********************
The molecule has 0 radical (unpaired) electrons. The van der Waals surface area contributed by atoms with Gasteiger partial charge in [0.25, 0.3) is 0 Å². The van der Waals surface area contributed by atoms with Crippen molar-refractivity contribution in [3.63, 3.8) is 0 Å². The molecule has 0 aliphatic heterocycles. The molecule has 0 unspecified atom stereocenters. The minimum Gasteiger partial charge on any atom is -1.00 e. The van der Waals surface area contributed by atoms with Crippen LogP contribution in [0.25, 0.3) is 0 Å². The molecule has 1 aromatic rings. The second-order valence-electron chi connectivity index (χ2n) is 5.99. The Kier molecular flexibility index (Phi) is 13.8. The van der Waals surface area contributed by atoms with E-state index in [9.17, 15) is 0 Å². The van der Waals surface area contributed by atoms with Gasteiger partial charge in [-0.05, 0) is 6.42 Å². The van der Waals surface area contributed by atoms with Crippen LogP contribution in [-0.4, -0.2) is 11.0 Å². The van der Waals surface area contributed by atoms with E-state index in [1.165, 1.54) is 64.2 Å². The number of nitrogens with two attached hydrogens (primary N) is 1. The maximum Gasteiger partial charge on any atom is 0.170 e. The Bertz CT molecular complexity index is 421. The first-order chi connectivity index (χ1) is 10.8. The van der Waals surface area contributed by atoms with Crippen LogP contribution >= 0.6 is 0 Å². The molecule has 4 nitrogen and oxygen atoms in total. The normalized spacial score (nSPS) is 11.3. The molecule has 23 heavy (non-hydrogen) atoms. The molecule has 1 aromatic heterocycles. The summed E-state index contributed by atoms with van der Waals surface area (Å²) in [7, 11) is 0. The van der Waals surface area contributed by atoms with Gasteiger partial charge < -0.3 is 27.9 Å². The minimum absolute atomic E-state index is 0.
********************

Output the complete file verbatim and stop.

The molecule has 0 radical (unpaired) electrons. The van der Waals surface area contributed by atoms with Gasteiger partial charge in [0.25, 0.3) is 0 Å². The van der Waals surface area contributed by atoms with Crippen molar-refractivity contribution in [3.63, 3.8) is 0 Å². The molecule has 0 aliphatic heterocycles. The molecule has 0 unspecified atom stereocenters. The minimum Gasteiger partial charge on any atom is -1.00 e. The van der Waals surface area contributed by atoms with Crippen LogP contribution in [0.25, 0.3) is 0 Å². The molecule has 1 aromatic rings. The second-order valence-electron chi connectivity index (χ2n) is 5.99. The Kier molecular flexibility index (Phi) is 13.8. The van der Waals surface area contributed by atoms with E-state index in [9.17, 15) is 0 Å². The van der Waals surface area contributed by atoms with Gasteiger partial charge in [-0.05, 0) is 6.42 Å². The van der Waals surface area contributed by atoms with Crippen LogP contribution in [-0.4, -0.2) is 11.0 Å². The van der Waals surface area contributed by atoms with E-state index in [1.165, 1.54) is 64.2 Å². The number of nitrogens with two attached hydrogens (primary N) is 1. The maximum Gasteiger partial charge on any atom is 0.170 e. The Bertz CT molecular complexity index is 421. The first-order chi connectivity index (χ1) is 10.8. The van der Waals surface area contributed by atoms with Crippen LogP contribution >= 0.6 is 0 Å². The molecule has 4 nitrogen and oxygen atoms in total. The normalized spacial score (nSPS) is 11.3. The molecule has 23 heavy (non-hydrogen) atoms. The molecule has 1 aromatic heterocycles. The summed E-state index contributed by atoms with van der Waals surface area (Å²) in [7, 11) is 0. The van der Waals surface area contributed by atoms with Gasteiger partial charge < -0.3 is 27.9 Å². The minimum absolute atomic E-state index is 0.